If you are blessed enough to have a yard, chances are you probably have a garden. Whether it’s planting beautiful and colorful flowers or growing your own food, time outside and hands in soil is something we all look forward to from time to time.
Just as gardening has its benefits on you it has the same, if not greater, benefits for your kids. Continue reading and learn more about why you should encourage your children to join you out in the yard next time.
It Encourages Calm Behavior & Other Therapeutic Benefits
Having quiet time outdoors and performing repetitive tasks allows time for reflection and connectedness. In the current digital age, it’s more important now than ever to connect with soil doing activities such as digging and planting. Planning a garden, planting seeds and watching them grow gives kids a sense of purpose and responsibility. Tending to seeds in a raised garden bed regularly fosters mindfulness and awareness. Studies show gardening contributes in improved moods, better learning experiences and decreased anxiety levels among children. Therapeutic gardening for kids has specifically shown great promise as an effective way to help combat behavioral issues and to improve the self-esteem of children. When it comes to the improvement of behavioral problems and gardening, many tiny growers are able to foster feelings of calmness and achievement. It is believed that gardening for behavioral disorders can build self-confidence in children, as the planting and care for the growing space will require both accountability and a sense of ownership. In addition to these positive attributes, gardening as therapy for children can help to fight mental issues, as well as establish life habits that promote health and wellness. Furthermore, the lessons learned while performing gardening activities such as using food scarps for fertilizer and collecting rainwater, teach kids deep respect and responsibility for our planet.
It Aids with Development
Children’s gardening is a wonderful physical and sensory development activity. Young children can practice locomotor skills, body management skills and object control skills while they move from one place to the other carrying tools, soil, and water. While they are helping, they will be using large muscles and using muscles to balance and manage objects too. Fine motor skills also play a big role in gardening when children use certain tools and pick up tiny seeds to plant. Sensory stimulation is experienced during the gardening process by seeing the different colors of the flowers and/or fruits and vegetables, smelling the different scents, and feeling different textures all around.
Cognitive development is all about intellectual skills such as remembering and analyzing information and predicting outcomes. There is plenty of that in children’s gardening. By asking open-ended questions about what you have already done in your garden and what they think you should do next, you are helping them think through the processes of preparing the soil, planting, watering and weeding. Ask them to tell you about the differences between the various plants you are growing or the different parts of the plants themselves. Show them the entire plant—roots, stem, leaves, flowers and seeds—or let them draw the plant at different stages of growth.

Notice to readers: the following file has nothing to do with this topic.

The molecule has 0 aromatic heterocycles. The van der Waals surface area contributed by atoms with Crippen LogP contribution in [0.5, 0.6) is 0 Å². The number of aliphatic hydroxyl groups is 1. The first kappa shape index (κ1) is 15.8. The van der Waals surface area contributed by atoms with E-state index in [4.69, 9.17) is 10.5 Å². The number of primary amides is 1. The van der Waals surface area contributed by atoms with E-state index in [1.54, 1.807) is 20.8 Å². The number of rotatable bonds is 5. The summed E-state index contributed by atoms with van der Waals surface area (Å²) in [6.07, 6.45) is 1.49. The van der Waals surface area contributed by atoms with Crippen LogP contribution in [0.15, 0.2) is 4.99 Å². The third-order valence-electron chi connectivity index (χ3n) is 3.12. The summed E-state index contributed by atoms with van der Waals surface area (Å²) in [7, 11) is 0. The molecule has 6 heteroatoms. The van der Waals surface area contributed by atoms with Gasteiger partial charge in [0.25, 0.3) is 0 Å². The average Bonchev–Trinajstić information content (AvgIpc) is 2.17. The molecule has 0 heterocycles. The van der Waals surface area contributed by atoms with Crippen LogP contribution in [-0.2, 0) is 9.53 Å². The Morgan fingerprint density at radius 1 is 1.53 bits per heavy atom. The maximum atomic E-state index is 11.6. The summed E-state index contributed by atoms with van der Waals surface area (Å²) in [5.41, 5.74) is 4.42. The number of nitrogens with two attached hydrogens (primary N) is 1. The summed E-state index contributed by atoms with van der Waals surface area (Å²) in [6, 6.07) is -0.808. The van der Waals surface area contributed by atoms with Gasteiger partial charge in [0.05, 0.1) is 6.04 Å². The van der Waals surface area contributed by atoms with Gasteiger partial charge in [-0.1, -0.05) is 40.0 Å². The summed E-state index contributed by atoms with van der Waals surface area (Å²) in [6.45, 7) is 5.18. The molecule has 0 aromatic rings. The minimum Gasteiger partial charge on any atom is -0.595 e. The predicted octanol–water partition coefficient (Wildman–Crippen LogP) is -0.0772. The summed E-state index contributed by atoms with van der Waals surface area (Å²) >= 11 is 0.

Finally, working together on your garden with your children is togetherness time. You build bonds with children and create memories from your experiences in the garden. While your children are learning a lifelong love of growing things, you are learning more about your children—how they think, what they like and dislike and how capable they really are. Your plants can create a beautiful environment, whether they are in a garden, a raised garden bed or a pot, and you and your children will enjoy every stage of the process.
It Teaches Them About How & Where Their Food Comes From
Gardens are a great way to get children to learn about nutrition by helping them make the connection between growing food and proper diets. Using raised garden beds and/or patio plant towers (for those without outdoor space) to grow vegetables, fruits or herbs is the place to start. Studies show that kids who are hands-on in a garden result in kids who eat up to three times more fruits and vegetables regardless of whether or not that food was grown in the garden. Furthermore, having time outside and observing the different bugs in the soil is a great way to learn more about the environment and the connection between how one thing affects another. The wonder of seeing a garden grow may spark your kids to ask questions like: Why do the plants need sun? How does the plant “drink” water? Why are worms good for the plants? Soon you will be talking about soil composition, photosynthesis and more!
This time can be used for more educational purposes, as well. You can add a little math while gardening by measuring how much plants are growing from week to week or counting the flowers on each plant. Supplement the experience of gardening with books about plants, trips to a botanical garden, or a photo journal of the plants that you are growing.
Do not let the idea overwhelm you! Gardening does not require a perfectly level, large or sunny backyard. Try planting in a small raised garden bed or growing a few edibles in existing landscaping. Lean a trellis against an outside wall to grow beans or other edible vines. If you do not have a lot of outdoor space, there are simple solutions for that as well! Any sunny spot can be an easy way to grow herbs or some sweet cherry tomatoes that kids will not be able to resist. Plants like zucchini, tomatoes, cucumbers, radishes, and herbs are fairly easy to grow without a lot of fuss, making them a great return on your investment.
Enjoy quality time together, as a family, and try something new. Get in the garden today and start digging – it’s good for the mind and soul.